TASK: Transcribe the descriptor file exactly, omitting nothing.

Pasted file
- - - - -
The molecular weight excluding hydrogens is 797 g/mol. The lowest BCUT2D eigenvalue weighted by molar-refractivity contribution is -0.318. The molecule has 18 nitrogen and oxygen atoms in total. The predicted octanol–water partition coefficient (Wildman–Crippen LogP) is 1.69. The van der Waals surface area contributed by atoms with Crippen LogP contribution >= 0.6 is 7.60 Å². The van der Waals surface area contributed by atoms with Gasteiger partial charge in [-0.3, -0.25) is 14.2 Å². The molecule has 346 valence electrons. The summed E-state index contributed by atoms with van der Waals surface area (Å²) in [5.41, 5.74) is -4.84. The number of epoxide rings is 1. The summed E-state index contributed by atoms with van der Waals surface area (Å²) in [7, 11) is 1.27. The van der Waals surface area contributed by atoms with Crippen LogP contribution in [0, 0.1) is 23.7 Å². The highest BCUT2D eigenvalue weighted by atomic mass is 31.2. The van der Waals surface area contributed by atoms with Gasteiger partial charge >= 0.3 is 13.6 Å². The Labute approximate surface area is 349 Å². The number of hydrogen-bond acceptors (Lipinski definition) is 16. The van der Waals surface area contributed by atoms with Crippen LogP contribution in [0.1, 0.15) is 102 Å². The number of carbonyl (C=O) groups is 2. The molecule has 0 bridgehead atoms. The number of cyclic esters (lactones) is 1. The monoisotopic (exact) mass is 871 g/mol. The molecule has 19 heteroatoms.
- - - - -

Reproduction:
The molecular weight excluding hydrogens is 797 g/mol. The lowest BCUT2D eigenvalue weighted by molar-refractivity contribution is -0.318. The molecule has 18 nitrogen and oxygen atoms in total. The predicted octanol–water partition coefficient (Wildman–Crippen LogP) is 1.69. The van der Waals surface area contributed by atoms with Crippen LogP contribution >= 0.6 is 7.60 Å². The van der Waals surface area contributed by atoms with Gasteiger partial charge in [-0.3, -0.25) is 14.2 Å². The molecule has 346 valence electrons. The summed E-state index contributed by atoms with van der Waals surface area (Å²) in [5.41, 5.74) is -4.84. The number of epoxide rings is 1. The summed E-state index contributed by atoms with van der Waals surface area (Å²) in [7, 11) is 1.27. The van der Waals surface area contributed by atoms with Crippen LogP contribution in [0, 0.1) is 23.7 Å². The highest BCUT2D eigenvalue weighted by atomic mass is 31.2. The van der Waals surface area contributed by atoms with Gasteiger partial charge >= 0.3 is 13.6 Å². The Labute approximate surface area is 349 Å². The number of hydrogen-bond acceptors (Lipinski definition) is 16. The van der Waals surface area contributed by atoms with Crippen LogP contribution in [0.1, 0.15) is 102 Å². The number of carbonyl (C=O) groups is 2. The molecule has 0 bridgehead atoms. The number of cyclic esters (lactones) is 1. The monoisotopic (exact) mass is 871 g/mol. The molecule has 19 heteroatoms.